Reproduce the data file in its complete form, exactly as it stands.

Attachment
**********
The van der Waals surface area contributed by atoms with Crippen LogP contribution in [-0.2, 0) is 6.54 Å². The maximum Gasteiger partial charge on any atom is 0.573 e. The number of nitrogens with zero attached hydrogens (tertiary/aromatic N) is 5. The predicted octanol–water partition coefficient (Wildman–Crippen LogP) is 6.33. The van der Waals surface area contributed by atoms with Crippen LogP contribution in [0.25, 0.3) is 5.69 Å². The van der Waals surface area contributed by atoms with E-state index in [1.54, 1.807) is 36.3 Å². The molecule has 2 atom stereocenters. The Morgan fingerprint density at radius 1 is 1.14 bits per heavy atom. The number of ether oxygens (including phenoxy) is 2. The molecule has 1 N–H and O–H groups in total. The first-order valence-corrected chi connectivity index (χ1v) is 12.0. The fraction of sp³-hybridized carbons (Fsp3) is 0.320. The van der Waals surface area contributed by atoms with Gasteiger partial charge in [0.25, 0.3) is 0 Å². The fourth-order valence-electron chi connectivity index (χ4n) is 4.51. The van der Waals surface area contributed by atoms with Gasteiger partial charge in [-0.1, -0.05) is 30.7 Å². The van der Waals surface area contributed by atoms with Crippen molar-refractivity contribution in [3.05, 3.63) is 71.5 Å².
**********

The van der Waals surface area contributed by atoms with Crippen LogP contribution in [-0.2, 0) is 6.54 Å². The maximum Gasteiger partial charge on any atom is 0.573 e. The number of nitrogens with zero attached hydrogens (tertiary/aromatic N) is 5. The predicted octanol–water partition coefficient (Wildman–Crippen LogP) is 6.33. The van der Waals surface area contributed by atoms with Crippen LogP contribution in [0.25, 0.3) is 5.69 Å². The van der Waals surface area contributed by atoms with E-state index in [1.54, 1.807) is 36.3 Å². The molecule has 2 atom stereocenters. The Morgan fingerprint density at radius 1 is 1.14 bits per heavy atom. The number of ether oxygens (including phenoxy) is 2. The molecule has 1 N–H and O–H groups in total. The first-order valence-corrected chi connectivity index (χ1v) is 12.0. The fraction of sp³-hybridized carbons (Fsp3) is 0.320. The van der Waals surface area contributed by atoms with Gasteiger partial charge in [0.25, 0.3) is 0 Å². The fourth-order valence-electron chi connectivity index (χ4n) is 4.51. The van der Waals surface area contributed by atoms with Gasteiger partial charge in [-0.1, -0.05) is 30.7 Å². The van der Waals surface area contributed by atoms with Crippen molar-refractivity contribution in [3.05, 3.63) is 71.5 Å².